“I’m going to start a home appliance store, just like that guy, except on the other side of town.”
“I’m going to start a restaurant in the market.”
“I’m going to start a coffee shop next to the university instead of in the restaurant and cafe district.”
These are the juices of creativity flowing. But perhaps it’s not a lack of creativity, but a fear of risk and failure. If you want to set up a clothing store, and do it next to someone else who is already barely making it, you will also probably make it, barely.
In Jordan I heard there is a man that started a pet store next to a butcher. This idea is just a little unsavory, without a lot of thought in regards to market research or an ideal location for the success of his business.
Once again, critical thinking, and her sister creativity, are tied to pushing the edges, testing the waters, going where no one has gone before. Just like investments with higher risks provide higher returns, businesses and ideas that are acted upon without complete security actually have the possibility to succeed, versus ideas that are developed over time but have no actionable “first step.”
As I watch my daughter learn to color or paint, I want to give her freedom to color outside the lines if she legitimately prefers how it looks. My best friend used to color along the lines because she felt like it made the pictures “glow”. A day will come when we will try inside the lines, but my daughter is three years old, and I want her to be free to express outwardly what is happening inside. This shouldn’t, however, be an excuse for laziness or not developing ourselves, there is a line somewhere, I’m honestly just not quite sure where.
Instead of doing what everyone else is doing, what about finding inspiration from nature, literature, history, tradition, faith or within? Maybe there is nothing new under the sun, but every time I cook the soup tastes different.
I was so inspired while on layover in Singapore this last Autumn. We were able to attend the autumn festival and hundreds of lanterns had been had decorated by local children for the event. I saw things I could only imagine, the stuff that dreams are made of, like multi-floor gardens winding upwards towards the world’s largest indoor waterfall. I was impressed by the many cultures mingling peacefully, and the ingenuity of the people to make their city along the sea beautiful.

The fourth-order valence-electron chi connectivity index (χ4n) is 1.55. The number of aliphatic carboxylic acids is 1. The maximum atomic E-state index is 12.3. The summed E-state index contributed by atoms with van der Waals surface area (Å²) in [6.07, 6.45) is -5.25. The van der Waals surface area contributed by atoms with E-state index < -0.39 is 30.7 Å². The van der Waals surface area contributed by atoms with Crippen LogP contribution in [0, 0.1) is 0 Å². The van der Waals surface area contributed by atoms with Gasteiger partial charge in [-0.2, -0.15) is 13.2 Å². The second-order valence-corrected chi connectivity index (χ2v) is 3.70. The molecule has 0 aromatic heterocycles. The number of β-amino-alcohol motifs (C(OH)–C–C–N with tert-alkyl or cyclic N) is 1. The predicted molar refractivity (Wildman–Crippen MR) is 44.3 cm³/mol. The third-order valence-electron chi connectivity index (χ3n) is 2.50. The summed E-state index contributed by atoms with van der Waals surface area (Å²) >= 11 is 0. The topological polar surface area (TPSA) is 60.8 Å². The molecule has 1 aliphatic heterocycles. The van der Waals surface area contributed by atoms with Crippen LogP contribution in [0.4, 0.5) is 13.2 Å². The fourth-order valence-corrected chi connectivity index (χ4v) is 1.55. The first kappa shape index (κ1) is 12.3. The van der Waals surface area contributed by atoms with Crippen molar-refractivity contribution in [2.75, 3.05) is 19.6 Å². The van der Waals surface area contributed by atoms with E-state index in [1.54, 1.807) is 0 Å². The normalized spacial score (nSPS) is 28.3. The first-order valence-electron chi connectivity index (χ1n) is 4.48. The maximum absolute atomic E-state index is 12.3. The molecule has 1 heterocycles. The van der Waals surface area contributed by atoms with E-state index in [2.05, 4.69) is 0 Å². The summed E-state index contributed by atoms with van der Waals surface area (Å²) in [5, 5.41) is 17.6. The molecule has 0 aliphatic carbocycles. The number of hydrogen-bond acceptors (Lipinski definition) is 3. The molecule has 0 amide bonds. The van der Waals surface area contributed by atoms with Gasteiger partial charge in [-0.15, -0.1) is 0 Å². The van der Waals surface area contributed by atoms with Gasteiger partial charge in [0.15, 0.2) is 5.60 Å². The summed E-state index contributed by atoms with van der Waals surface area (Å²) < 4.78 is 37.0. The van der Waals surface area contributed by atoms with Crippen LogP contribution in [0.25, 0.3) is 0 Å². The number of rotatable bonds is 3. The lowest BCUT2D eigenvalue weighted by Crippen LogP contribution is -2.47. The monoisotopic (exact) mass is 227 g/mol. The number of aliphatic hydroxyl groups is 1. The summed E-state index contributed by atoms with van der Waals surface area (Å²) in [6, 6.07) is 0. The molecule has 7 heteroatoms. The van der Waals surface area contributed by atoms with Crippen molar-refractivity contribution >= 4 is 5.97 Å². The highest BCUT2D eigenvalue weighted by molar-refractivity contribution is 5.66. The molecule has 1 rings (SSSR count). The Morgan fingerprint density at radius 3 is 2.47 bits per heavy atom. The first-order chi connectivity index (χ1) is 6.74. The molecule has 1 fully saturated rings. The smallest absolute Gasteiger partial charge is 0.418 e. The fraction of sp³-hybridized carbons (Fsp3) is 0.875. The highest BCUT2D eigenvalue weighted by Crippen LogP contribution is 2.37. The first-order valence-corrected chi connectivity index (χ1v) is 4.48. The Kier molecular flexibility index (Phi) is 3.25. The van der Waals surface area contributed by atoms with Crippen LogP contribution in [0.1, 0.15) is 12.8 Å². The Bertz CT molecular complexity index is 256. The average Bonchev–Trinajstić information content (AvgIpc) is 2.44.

Key #3 Honoring Down
In Asia, I really respect the culture of honor that has been present since from what I can tell, the beginning of time. Children in general are very obedient and attentive to their parents and teachers — paying heed to what they say and listening to their elders. I would take teaching in Asia over teaching in America any day. How you live your life effects your family’s honor. There is a desire to please your boss simply because you work for them. These are all refreshingly beautiful realities to face coming from a jaded America whose very existence was founded upon a rebellion (granted, a rebellion against a tyrannical government ;-)).
However I would like to challenge my Asian colleagues to consider not only “honoring up” to those who are older than you, or in places of authority, but to also “honoring down.”
What if we respected the wisdom in each individual, even if they are much younger than us? In Korean culture the first question that is exchanged is, “How old are you?” This establishes a value system through a pecking order. What if it established a basis of caring relationships that flowed down like a funnel, with the senior on the bottom lifting the younger ones up? Many days I wonder if I am supposed to teach my child patience, or if she is supposed to teach me patience (and she will learn patience by how I respond to her asking me the same question 20 times). What if we honored those below us even if their risks didn’t work out? What if we honor the homeless, simply because they are a fellow human being? What if we honored people not so much for what they did, but who they are? What if we didn’t honor people so much for who they are now, but the diamond in the rough, the beautiful person they were made to be?
I believe that once the younger generation feels the approval and affirmation of those who have gone before, no strings attached, no conditions on love, that there will be a greater ability for trust, continued honor, developing creativity, taking risks, and generating innovative solutions that other ages would not have thought possible. Whole relationships are incredibly important for the growth of any family, and family is the basic building block of society.
Beyond that, the individual needs to be free to create, think critically, outside of the box, solve problems in new ways (to adapt to ever new contexts), and be honored just for who they are. Cultivating a heart of honor and gratitude towards others also builds a bond. These basic tools of life begin in the home, and are usually honed, or destroyed, by education.
The success of the New Asia will depend on her ability to unlock potential creativity, problem solving and relational adaptation.